It's been a busy week for activists pressing for accountability for the Bush administration as the Washington buzz turns to blanket pardons and the theory of executive privilege once an administration leaves office. On MSNBC with Rachel Maddow, constitutional law professor Jonathan Turly invoked a constitutional crisis which would be set off by Bush claiming executive privilege on any evidence of wrongdoing for the rest of his life. Imminent blanket pardons, meaning, pardons issued to by Bush to himself and members of his administration, not only for anything they did, but anything they might have done that no one is talking about yet, have taken center stage.
In answer, veterans of the Iraq War and other wars seem to have started an all-American tradition of taking over one side of the National Archives Building, where the original Constitution is stored, and decorating it with pretty banners for hundreds of passers-by reading:
DEFEND THE CONSTITUTION. ARREST BUSH AND CHENEY, WAR CRIMINALS. The action pictured above was this last Saturday.
"People say Bush and Cheney will be gone soon so what’s the point? The point is, there is no statute of limitations on war crimes, and if not held accountable, criminality will continue regardless of who is in office. We either are or we are not a nation of law."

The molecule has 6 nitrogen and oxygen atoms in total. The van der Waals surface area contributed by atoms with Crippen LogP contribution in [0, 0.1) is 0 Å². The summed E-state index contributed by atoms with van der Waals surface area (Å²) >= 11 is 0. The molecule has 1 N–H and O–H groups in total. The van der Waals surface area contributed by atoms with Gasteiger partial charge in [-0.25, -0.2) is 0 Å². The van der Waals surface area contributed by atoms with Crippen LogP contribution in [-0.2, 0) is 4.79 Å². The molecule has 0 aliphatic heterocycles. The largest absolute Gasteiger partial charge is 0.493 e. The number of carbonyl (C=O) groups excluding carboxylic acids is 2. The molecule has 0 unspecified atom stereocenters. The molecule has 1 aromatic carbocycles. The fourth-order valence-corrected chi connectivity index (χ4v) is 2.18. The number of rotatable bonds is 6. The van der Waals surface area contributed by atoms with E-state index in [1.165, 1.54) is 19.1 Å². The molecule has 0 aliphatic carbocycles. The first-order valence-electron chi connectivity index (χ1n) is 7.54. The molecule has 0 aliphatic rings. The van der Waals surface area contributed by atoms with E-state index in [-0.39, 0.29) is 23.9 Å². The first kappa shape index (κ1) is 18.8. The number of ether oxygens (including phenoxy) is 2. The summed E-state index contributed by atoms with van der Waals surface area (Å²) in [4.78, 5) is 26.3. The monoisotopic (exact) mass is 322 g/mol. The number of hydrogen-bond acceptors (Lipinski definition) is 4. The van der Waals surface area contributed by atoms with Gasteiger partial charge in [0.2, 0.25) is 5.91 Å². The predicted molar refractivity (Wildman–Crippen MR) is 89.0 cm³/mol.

"The Democrats are trying very hard to show ... that they're not going to re-open these issues and that the Bush crimes will remain buried for all time," Turley told MSNBC's Keith Olbermann on Tuesday. "It would start a new administration on the same level that George Bush left it. And that's a very sad thing."
Turley was particularly concerned about a recent statement by law professor Cass Sunstein, an Obama adviser, that only "egregious" crimes by Bush officials should be prosecuted by an Obama administration.
"We've had eight years of moral relativism and the avoidance of legal process," stated Turley. "And to start a major campaign with the suggestion that we're going to distinguish between egregious and non-egregious crimes promises more of the same."
"There are very few obligations that a president has to do under the Constitution, but one of them is not to violate the laws that he is supposed to enforce."
Right-wing radio is already -- before he has even been sworn in! -- talking about impeachment for Obama. In contrast to the Democrats who have every reason to impeach, which would legally prevent blanket pardons (the law says no pardee with impeachee), the right-wing approach is: "Just get the mood right, we'll think of a crime later."
The problem with right-wing radio is that 60 million people listen to it as their main source of opinion. You can only counter these kind by clipping their wings, meaning calling an impeachment hearing right now. If they get their way, Bush will be off the hook but guess how long it will take for impeachment to come back into fashion?
What's the point? I guess one's opinion could depend on whether you are living a fairly normal, fun life right now or pushing up daisies in Arlington because you believed Bush when he said Saddam was an imminent threat, and did what any courageous, caring young man or woman would do: go to Iraq. The problem is they can't speak for themselves anymore. It's up to we who are left, for whom they thought they were fighting, to speak for 21-year-olds whose lives were cut short, and force the long-overdue accounting.